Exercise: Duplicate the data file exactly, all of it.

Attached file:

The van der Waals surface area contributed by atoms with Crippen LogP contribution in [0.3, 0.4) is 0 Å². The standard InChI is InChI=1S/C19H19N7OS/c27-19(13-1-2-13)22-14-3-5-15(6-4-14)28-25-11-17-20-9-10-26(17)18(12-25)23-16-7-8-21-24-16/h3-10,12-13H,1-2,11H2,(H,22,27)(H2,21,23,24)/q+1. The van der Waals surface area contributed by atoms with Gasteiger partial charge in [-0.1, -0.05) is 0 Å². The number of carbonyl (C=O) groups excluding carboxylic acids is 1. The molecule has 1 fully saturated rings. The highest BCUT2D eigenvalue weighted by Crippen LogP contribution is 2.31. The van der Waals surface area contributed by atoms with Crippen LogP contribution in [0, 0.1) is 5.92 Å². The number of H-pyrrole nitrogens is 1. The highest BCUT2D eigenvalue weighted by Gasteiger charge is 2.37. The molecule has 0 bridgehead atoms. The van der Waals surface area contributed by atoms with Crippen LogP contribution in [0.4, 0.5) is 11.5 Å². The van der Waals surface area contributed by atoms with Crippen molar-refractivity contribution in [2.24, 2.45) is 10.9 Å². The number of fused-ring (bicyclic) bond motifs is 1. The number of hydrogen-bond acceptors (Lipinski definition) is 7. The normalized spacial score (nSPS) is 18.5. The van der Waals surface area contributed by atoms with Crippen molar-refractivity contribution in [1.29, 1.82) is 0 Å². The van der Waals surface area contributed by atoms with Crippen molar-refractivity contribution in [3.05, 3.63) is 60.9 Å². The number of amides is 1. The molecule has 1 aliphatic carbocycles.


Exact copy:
The van der Waals surface area contributed by atoms with Crippen LogP contribution in [0.3, 0.4) is 0 Å². The standard InChI is InChI=1S/C19H19N7OS/c27-19(13-1-2-13)22-14-3-5-15(6-4-14)28-25-11-17-20-9-10-26(17)18(12-25)23-16-7-8-21-24-16/h3-10,12-13H,1-2,11H2,(H,22,27)(H2,21,23,24)/q+1. The van der Waals surface area contributed by atoms with Gasteiger partial charge in [-0.1, -0.05) is 0 Å². The number of carbonyl (C=O) groups excluding carboxylic acids is 1. The molecule has 1 fully saturated rings. The highest BCUT2D eigenvalue weighted by Crippen LogP contribution is 2.31. The van der Waals surface area contributed by atoms with Crippen LogP contribution in [0, 0.1) is 5.92 Å². The number of H-pyrrole nitrogens is 1. The highest BCUT2D eigenvalue weighted by Gasteiger charge is 2.37. The molecule has 0 bridgehead atoms. The van der Waals surface area contributed by atoms with Crippen LogP contribution in [0.4, 0.5) is 11.5 Å². The van der Waals surface area contributed by atoms with Crippen molar-refractivity contribution in [2.24, 2.45) is 10.9 Å². The number of fused-ring (bicyclic) bond motifs is 1. The number of hydrogen-bond acceptors (Lipinski definition) is 7. The normalized spacial score (nSPS) is 18.5. The van der Waals surface area contributed by atoms with Crippen molar-refractivity contribution in [1.29, 1.82) is 0 Å². The van der Waals surface area contributed by atoms with Crippen molar-refractivity contribution in [3.05, 3.63) is 60.9 Å². The number of amides is 1. The molecule has 1 aliphatic carbocycles.